Pakistan has reversed course and lifted a ban on its Oscars entry Joyland, but the film will receive some cuts by local censors, an aide to the country’s prime minister has revealed on Twitter.
Joyland is Pakistan’s official submission to the Oscars in the best international feature category and it won a top honor at the Cannes Film Festival earlier this year. The movie was previously approved for wide release in Pakistan, but just a week ahead of its scheduled opening Friday, Pakistan’s Ministry of Information and Broadcasting changed its decision and instituted a ban.
Written and directed by Saim Sadiq, the film features a love story between a married man and a transgender woman, which sparked controversy among some conservatives in the Muslim majority country. The ban was issued after a concerted social media campaign that targeted the movie, claiming it contravened Pakistani and Islamic social values.
Salman Sufi, an aide to Prime Minister Shahbaz Sharif who was vocal in his opposition to the earlier ban, took to Twitter on Wednesday to celebrate the reversal:”The film #Joyland has been cleared for release by the Censor board review committee formed at the direction of [Prime Minister Sharif],” he wrote. “Freedom of speech is fundamental right & should be nourished within ambits of the law.”
Sufi described the cuts that would be made to Joyland as “minor” in a follow-up interview with the Associated Press, but declined to detail which scenes would be altered. He says the film could be released as soon as Friday, its originally scheduled opening day.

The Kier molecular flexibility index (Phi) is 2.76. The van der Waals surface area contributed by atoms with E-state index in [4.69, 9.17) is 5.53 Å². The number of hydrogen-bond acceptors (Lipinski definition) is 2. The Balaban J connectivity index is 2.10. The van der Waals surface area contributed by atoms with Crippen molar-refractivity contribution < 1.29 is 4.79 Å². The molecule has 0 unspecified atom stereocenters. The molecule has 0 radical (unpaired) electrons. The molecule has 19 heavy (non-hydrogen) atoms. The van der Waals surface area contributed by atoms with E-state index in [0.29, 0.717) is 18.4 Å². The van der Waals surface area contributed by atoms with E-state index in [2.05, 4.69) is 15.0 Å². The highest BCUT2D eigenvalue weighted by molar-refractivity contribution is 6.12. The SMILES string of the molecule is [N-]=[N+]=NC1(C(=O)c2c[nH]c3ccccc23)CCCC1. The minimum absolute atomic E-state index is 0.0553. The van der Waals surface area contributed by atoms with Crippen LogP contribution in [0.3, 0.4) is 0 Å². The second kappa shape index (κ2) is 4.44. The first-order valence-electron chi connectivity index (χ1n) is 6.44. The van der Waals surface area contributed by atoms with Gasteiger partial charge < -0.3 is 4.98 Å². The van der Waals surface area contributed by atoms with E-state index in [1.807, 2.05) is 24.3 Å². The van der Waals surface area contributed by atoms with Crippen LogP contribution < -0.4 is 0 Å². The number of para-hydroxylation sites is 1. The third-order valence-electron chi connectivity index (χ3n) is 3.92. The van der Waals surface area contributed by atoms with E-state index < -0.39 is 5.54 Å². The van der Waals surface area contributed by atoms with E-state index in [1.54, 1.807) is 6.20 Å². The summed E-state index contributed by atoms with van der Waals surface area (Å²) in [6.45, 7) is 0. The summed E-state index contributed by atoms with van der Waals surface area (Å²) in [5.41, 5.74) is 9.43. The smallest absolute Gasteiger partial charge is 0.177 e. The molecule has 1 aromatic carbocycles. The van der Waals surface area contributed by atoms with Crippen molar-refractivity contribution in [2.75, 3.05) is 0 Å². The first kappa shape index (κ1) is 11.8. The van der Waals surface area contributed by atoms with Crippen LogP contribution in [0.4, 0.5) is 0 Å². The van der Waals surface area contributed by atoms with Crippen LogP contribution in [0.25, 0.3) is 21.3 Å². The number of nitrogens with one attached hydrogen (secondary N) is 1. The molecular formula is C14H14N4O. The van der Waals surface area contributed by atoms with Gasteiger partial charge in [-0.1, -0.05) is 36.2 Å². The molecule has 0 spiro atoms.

Transgender people continue to face persecution and extreme social stigma in Pakistan, although some progress was recently achieved with the introduction of a new law that protects their rights and a Supreme Court ruling designating them as a “third gender.”
“Transgender people are as much citizens of Pakistan as anyone else,” Sufi told the AP. “We have launched a hotline for their issues as well from the prime minister’s office and the prime minister is fully committed to safeguarding their rights.”
The ban briefly threatened Joyland’s Oscar chances, as all international feature contenders must have a minimum seven-day theatrical run in their country of origin or a similar run outside their home nation, to qualify for the Academy Awards. In response to the ban, French distributor Condor Films stepped in to say that it would give the film a one-week qualifying release in French cinemas starting Nov. 18, ahead of its scheduled, longer release in France in December.